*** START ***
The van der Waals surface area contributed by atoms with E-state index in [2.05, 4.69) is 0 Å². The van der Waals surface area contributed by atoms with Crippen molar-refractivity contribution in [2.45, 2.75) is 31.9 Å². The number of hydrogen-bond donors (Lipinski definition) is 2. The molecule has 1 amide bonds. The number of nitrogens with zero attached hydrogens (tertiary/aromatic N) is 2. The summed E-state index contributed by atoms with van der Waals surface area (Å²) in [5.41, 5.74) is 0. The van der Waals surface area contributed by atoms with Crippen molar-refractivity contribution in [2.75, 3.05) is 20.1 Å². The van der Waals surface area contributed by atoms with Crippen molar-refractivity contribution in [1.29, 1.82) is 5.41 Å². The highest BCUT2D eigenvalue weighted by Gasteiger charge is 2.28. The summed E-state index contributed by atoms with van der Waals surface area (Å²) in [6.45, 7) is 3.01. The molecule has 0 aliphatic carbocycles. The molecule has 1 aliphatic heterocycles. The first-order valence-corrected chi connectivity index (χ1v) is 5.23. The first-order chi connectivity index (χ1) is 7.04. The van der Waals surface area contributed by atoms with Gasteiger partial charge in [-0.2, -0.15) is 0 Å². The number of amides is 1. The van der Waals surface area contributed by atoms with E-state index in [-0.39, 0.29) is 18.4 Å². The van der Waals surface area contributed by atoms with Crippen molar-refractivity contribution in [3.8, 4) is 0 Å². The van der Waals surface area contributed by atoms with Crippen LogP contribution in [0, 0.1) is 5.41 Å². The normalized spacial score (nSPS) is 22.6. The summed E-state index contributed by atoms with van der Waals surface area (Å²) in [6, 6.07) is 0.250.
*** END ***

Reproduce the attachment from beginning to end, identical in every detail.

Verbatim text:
The van der Waals surface area contributed by atoms with E-state index in [2.05, 4.69) is 0 Å². The van der Waals surface area contributed by atoms with Crippen molar-refractivity contribution in [2.45, 2.75) is 31.9 Å². The number of hydrogen-bond donors (Lipinski definition) is 2. The molecule has 1 amide bonds. The number of nitrogens with zero attached hydrogens (tertiary/aromatic N) is 2. The summed E-state index contributed by atoms with van der Waals surface area (Å²) in [5.41, 5.74) is 0. The van der Waals surface area contributed by atoms with Crippen molar-refractivity contribution in [2.75, 3.05) is 20.1 Å². The van der Waals surface area contributed by atoms with Crippen molar-refractivity contribution in [1.29, 1.82) is 5.41 Å². The highest BCUT2D eigenvalue weighted by Gasteiger charge is 2.28. The summed E-state index contributed by atoms with van der Waals surface area (Å²) in [6.45, 7) is 3.01. The molecule has 0 aliphatic carbocycles. The molecule has 1 aliphatic heterocycles. The first-order valence-corrected chi connectivity index (χ1v) is 5.23. The first-order chi connectivity index (χ1) is 7.04. The van der Waals surface area contributed by atoms with Gasteiger partial charge in [-0.2, -0.15) is 0 Å². The number of amides is 1. The van der Waals surface area contributed by atoms with E-state index in [-0.39, 0.29) is 18.4 Å². The van der Waals surface area contributed by atoms with Crippen molar-refractivity contribution in [3.8, 4) is 0 Å². The van der Waals surface area contributed by atoms with Crippen LogP contribution in [0, 0.1) is 5.41 Å². The normalized spacial score (nSPS) is 22.6. The summed E-state index contributed by atoms with van der Waals surface area (Å²) in [6, 6.07) is 0.250.